Today, many companies are so afraid of losing a perceived competitive advantage that they take on additional IT risk by implementing leading-edge technologies they don’t necessarily need.
As a result, they appear to be running fast but they don’t increase productivity, reduce backlogs or even provide cost-effective solutions.
Two opinion pieces I read recently reminded me that it is easy to fall for the glamour of new technologies:
“Mainframes are Dead, Long Live Mainframes” (IEEE Computer, August 1999, p. 104). Ted Lewis shows that mainframe manufacturers continue to ship more MIPS each year. In addition to traditional transaction processing, many organizations now use mainframes as large Web servers. Lewis argues that using a couple of mainframes for a Web site is more cost effective than using a server farm with thousands of quad-Pentiums.
In addition, based on data from Gartner, mainframes are much more reliable. For example, an IBM S/390 has a reliability of 99.998 per cent over a 365-day period vs. PCs running Windows NT that have a reliability of 97.44 percent.
And in “Cobol: A Historic Past, A Vital Future?” (IEEE Software, July/August 1999, p. 120) Robert L. Glass states that Cobol continues to be the most-used programming language for systems development. Overall, use of Cobol continues to grow. Cobol 2000 includes features such as support for object-oriented development, distributed objects, component-based development and Web programming. Glass argues that Cobol is still the best language for business development (e.g., decimal and currency related math), and has a higher machine-independence than Java, with compilers available across all types of hardware. Cobol can also be used for Web site development. Glass referred to a story from the Army and Air Force Exchange Service where a team of Cobol programmers built a Web site for an on-line catalogue using Micro Focus’ NetExpress. One person on the team said: “Our team averaged about 15 years of Cobol mainframe experience, but no one on the team had Web GUI design experience.”
During the ’80s there was a great push, led largely by the vendors of mini-computers, to move away from centralized computing to a distributed two-tier client-server architecture. Looking back, the promises have not been met. In fact, for most applications, the total life-cycle cost of buying distributed servers, providing remote maintenance and support, and distributing software outweigh telecommunication and centralized server costs. With the advent of the Web we have seen technology go almost full circle and become essentially mainframe-centric again.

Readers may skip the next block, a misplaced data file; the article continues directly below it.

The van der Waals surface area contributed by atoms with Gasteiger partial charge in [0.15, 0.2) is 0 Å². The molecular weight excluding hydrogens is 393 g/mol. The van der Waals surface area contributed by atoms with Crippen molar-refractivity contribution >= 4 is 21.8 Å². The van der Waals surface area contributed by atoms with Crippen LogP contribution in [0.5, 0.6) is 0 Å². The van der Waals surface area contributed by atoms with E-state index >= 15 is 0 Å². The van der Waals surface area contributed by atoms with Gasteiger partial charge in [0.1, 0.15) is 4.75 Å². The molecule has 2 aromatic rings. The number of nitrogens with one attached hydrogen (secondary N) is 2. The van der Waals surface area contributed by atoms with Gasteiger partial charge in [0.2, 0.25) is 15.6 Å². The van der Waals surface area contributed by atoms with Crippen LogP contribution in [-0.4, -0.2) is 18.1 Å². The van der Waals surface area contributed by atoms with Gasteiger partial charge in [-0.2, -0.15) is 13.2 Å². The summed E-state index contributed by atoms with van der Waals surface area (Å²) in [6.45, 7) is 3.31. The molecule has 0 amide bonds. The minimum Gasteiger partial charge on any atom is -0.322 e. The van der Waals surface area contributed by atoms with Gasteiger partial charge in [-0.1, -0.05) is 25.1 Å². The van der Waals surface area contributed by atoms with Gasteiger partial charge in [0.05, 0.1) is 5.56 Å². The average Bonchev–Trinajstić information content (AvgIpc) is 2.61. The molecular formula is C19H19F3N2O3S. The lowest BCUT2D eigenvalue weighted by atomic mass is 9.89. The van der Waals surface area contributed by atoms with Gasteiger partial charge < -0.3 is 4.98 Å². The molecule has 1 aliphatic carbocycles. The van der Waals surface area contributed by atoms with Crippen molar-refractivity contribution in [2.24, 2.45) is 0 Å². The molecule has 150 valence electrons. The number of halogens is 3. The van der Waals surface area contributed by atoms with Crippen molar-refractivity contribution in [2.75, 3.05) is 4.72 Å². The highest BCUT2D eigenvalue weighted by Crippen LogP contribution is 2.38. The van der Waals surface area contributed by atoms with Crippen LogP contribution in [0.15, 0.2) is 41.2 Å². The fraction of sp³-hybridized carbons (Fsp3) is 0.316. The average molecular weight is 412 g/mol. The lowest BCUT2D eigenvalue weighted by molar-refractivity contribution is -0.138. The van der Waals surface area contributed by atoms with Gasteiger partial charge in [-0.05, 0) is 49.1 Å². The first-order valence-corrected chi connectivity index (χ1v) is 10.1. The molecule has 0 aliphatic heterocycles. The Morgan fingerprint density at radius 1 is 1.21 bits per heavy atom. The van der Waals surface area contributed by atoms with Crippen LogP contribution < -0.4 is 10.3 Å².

We were also promised improved productivity from CASE tools, 4GLs, and object-oriented languages, but none of them have fulfilled their promises. Many programming languages and tools have appeared and almost as quickly disappeared. Even accepted languages like Ada and C++ have not gained prominence as expected. C++ use appears to be declining as developers substitute Java. Costs have also escalated through salary premiums for developers with the latest technologies, and the requirement to re-tool development environments and provide re-training programs.
Rather than chasing every new technology “advance” we need to pause and ask a few simple questions:
Will we really be less competitive if we don’t adopt the latest development tool or architecture?
Will the new technology help us focus on automating the right business functions, correctly?
Will it provide real value that we cannot obtain with our current development tools and languages?
Will that value out-weigh the re-training and re-tooling costs?
Are we being held captive to the latest “cool” technology fad?
How will this new technology help us improve our development discipline and productivity over the next few years?
James Hughes is a vice-president of software development for EDS Systemhouse in Toronto. He is currently project director for Ontario’s Integrated Justice project. He can be reached at firstname.lastname@example.org.